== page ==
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It took a while to come up with a title as I wasn't sure what to title it. Basically my problem deals with SQL queries and coming up with an efficient method to go about what I am trying to do.

To give it in an example, say we have two tables:

Table 1 (Articles): ID | ArticleName | AuthorID
Table 2 (Users):    ID | AuthorName

What I am attempting to do is pull, say the last 5 articles. From here, with each article it pulls it has a while loop to query the second table to pull AuthorName where ID=AuthorID.

In essence, we have one query for the 5 articles and then another five queries to get the author names. This is further compounded on pages with 10-20 or more articles, where there's an extra 10-20+ queries.

Is there a more efficient method to join these statements together and have it pull the AuthorName for each article it pulls?

The reason for using AuthorID in table 1 is so that if usernames are changed, it doesn't break anything. Along with this, it (as far as I understand) cuts down a lot on the database storage.

I'm still somewhat new to SQL though so any ideas on how to resolve this would be much appreciated.

Thanks in advance, and if there are any questions please don't hesitate to ask!

share|improve this question
    
The DBA in me is already asking "Are you sure there's only one author per paper?" – tadman Sep 1 '12 at 4:45
    
@tadman You do bring up an interesting thing to think about (I'm still learning SQL so... this is more of a hypothetical situation than anything). If there were more authors they could just be stored in an 'author, author, author' format. From here, though, it would take a "while" loop to iterate through each author after the array has been broken down (using , as the delimiter) right? Or would there be an easier way? – Bryan Sep 3 '12 at 6:13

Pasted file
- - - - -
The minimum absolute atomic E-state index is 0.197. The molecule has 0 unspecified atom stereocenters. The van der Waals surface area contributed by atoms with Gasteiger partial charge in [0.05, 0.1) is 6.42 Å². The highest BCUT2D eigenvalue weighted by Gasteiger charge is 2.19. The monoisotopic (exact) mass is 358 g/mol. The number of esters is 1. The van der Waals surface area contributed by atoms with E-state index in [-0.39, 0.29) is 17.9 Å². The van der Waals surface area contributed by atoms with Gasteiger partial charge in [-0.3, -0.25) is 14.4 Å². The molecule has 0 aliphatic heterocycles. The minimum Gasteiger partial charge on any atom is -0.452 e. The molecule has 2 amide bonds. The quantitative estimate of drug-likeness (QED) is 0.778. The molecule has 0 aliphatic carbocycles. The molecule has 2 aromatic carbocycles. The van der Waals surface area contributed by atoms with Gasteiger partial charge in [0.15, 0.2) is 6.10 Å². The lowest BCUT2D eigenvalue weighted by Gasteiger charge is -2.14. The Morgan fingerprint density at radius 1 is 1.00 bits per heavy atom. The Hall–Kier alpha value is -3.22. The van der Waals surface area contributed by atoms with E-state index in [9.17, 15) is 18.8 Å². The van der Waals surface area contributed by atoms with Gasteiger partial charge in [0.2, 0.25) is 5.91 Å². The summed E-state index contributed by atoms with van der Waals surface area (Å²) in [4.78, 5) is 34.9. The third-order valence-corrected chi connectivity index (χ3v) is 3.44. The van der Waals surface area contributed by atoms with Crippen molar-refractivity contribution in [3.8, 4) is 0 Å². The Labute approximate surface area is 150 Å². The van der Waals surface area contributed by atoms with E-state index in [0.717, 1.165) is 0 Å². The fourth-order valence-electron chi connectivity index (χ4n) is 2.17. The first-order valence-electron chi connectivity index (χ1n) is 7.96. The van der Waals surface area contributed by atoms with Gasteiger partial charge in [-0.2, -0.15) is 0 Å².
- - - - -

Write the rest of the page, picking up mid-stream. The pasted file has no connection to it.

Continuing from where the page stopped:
up vote 2 down vote accepted
SELECT * FROM `Articles` INNER JOIN `Users` ON `Articles`.`AuthorID`=`Users`.`ID`
share|improve this answer
    
The above query will select all the articles (and the authors) whereas the OP wanted only the last five articles. The use of the word 'last' by the OP indicates a certain lack of knowledge regarding SQL - what are the 'last five'? The last five added? The last five by alphabetical order of article subject? – No'am Newman Sep 1 '12 at 4:41
    
A LEFT JOIN might be safer because it would still retrieve articles with invalid authors. – tadman Sep 1 '12 at 4:45
    
@No'amNewman I'd assume that he'd want the last five in the table, which is normally sorted by the primary key; so, with that, I could add ORDER BY `Articles`.`ID` DESC LIMIT 5 to the end of the query and get what I'd think he wants. – Jeremy Rodi Sep 1 '12 at 4:45
    
If you join, you'd need ORDER BY Articles.ID to make it work. ID will be an ambiguous column name. – tadman Sep 1 '12 at 4:46
    
@tadman I realized that after posting the comment and edited it to fix that, thanks :D – Jeremy Rodi Sep 1 '12 at 4:48

There's two ways to do this. You can either do a one-shot query that JOINs in the additional authors table and presents a complete result set, or you can do a two pass where you fetch all the authors in a subsequent call using SELECT ... FROM Authors WHERE ID IN (...) using the distinct identifiers from the first query.

For small lists and small tables the JOIN method will almost always be more convenient. For large lists the two-pass approach seems "dumber" but often out-performs doing the join in the database. For instance, if the number of articles is very large and the number of authors is small then the JOIN adds significant amounts of work to the large query that could be eliminated by making a small secondary query after the fact.

For this case, with less than one million records and small fetch sizes, go with JOIN.

share|improve this answer
    
Just to clarify, you're basically saying to go with joins for this (I'm learning how they work now!) if it's a smaller site, but if it's larger to go with my current approach (to do one pass to pull in, for example, articles, and then a while loop to find the corresponding information for each one pulled)? – Bryan Sep 1 '12 at 4:56
    
The two-pass approach is also called "eager loading" in some frameworks. If you ever find a join is taking stupidly long, keep that in your toolbox to try. – tadman Sep 1 '12 at 5:17
    
Will definitely do. Thanks, :). – Bryan Sep 1 '12 at 5:18

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